This assessment would be allowed when the tax authority is able to determine that the restructuring, with its embedded removal of assets or transfer of rights and the corresponding legal agreements or activities being performed for that reason, would have considered an arm's-length price, value or otherwise profitability, if it had been agreed upon non-related parties or when the price, value or profitability agreed, as a consequence of the restructuring, does not comply with said arm's-length principle.

Until now, according to the wording of the local ITL, business reorganisations would have been susceptible of tax assessment for an exit charge, if the transfer/shifting of assets and/or activities are moved to a tax heaven country.

Note that the Chilean IRS has pronounced an administrative interpretation of the current rule stating that it needs not to be a tax heaven, but the fact that the new law bill is including this express change would corroborate our restrictive legal interpretation of the current rule.

Penalty tax rate increased

The Tax Reform Bill modifies Article 21 of the Chilean ITL, which in turn will bring an increase from 35% to 40% rate for the penalty tax applicable in cases where the tax authority has determined a transfer pricing adjustment in accordance with the law.

Note that this rate could be raised to 45% in certain assessment cases if the taxpayer does not cooperate in due time and form with the fiscal investigation.

Lorenzo Gálmez M


galmez.jpg

 

Tax & Legal - manager

PwC

Tel: +56 2 2940 0149lorenzo.galmez@cl.pwc.com

www.pwc.com/cl

Lorenzo has a tax management LLM Degree from Universidad Adolfo Ibañez. He is a Lawyer (JD.) from Pontificia Universidad Católica de Chile. During his university programme he participated on several specialisation courses at the University of California-Berkeley, USA, and at the University of Sussex, England.

He joined PWC on December 2008 and is currently a manager of the tax and legal department, where he is involved in several tax and legal projects focusing on multinational corporations and foreign investors. Lorenzo is also part of the transfer pricing team of the firm. He also advises local clients directly in new business organisation, incorporation of companies, and drafting of legal documents and agreements.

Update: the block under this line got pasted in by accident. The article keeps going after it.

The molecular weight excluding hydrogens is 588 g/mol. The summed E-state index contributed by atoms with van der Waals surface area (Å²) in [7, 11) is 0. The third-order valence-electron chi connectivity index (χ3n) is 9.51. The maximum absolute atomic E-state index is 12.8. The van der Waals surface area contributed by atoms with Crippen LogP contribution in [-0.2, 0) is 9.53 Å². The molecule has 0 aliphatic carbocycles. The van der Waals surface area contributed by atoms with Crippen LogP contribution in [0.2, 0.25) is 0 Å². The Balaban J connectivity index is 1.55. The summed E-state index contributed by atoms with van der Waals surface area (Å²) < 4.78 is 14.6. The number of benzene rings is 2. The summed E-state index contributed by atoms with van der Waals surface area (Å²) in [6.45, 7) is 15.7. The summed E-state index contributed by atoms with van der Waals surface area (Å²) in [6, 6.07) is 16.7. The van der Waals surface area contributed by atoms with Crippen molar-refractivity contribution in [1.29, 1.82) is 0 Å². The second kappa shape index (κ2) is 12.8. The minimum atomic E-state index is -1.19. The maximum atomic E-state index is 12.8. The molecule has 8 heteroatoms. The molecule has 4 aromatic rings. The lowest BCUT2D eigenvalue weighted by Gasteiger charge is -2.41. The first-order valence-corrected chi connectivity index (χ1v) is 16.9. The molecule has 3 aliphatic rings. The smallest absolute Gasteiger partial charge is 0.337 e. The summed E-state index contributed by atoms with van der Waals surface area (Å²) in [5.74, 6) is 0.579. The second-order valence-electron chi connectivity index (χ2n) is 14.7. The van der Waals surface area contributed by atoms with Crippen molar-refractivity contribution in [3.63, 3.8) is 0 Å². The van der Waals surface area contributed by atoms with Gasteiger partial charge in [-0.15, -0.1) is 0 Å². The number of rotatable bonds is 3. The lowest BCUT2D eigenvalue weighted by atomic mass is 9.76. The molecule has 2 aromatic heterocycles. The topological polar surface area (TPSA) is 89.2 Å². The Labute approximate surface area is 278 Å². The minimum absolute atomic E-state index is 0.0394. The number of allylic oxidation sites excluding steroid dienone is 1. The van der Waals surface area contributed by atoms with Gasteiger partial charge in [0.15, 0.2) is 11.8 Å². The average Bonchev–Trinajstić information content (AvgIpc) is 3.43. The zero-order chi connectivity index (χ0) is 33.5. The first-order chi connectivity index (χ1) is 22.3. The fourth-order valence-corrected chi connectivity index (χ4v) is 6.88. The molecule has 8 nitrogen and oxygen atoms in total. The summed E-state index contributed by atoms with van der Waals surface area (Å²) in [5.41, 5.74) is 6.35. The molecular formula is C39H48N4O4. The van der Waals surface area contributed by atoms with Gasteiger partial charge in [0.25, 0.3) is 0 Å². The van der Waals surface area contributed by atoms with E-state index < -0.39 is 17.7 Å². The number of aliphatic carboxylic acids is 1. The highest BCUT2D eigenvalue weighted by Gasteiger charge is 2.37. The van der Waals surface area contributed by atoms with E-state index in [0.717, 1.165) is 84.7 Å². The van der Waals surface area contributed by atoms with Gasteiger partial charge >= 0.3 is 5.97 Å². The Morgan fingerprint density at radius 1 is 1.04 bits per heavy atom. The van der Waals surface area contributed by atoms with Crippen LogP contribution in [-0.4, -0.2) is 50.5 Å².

Before joining PwC, Lorenzo was responsible for transactions in Gestión Externa S.A. (COO) where he was in charge of internal audit and implementation of the International Certification ISO 9001:2000, being certified as internal auditor.

He also worked as a specialised lawyer providing advice in the corporate department of the legal firm Claro y Compañía.


Roberto Carlos Rivas


rivas.jpg

 

Tax partner

PwC

Tel: +56 2 2940 0116roberto.carlos.rivas@cl.pwc.com

www.pwc.com/cl

Roberto Rivas is a partner in the tax and legal services department of PwC, Chile.

During 2001 and 2002 he obtained a master in law degree in international taxation at Leiden University, Netherlands.

During years 2002 and 2003 he was attached on a secondment to the international taxation department of PwC, Rotterdam, Netherlands, taking active part in international tax planning projects concerning investments between Europe and Latin America.

He joined PwC in April 1993 and he has also been assigned to PwC Buenos Aires until May 2004. He is a transfer pricing expert.

Roberto Carlos Rivas is member of the International Fiscal Association in Chile and he has written many articles on international tax matters. He has been lecturer in international tax seminars taking place in Rotterdam, Amsterdam, Barcelona, Buenos Aires, Punta del Este and Santiago.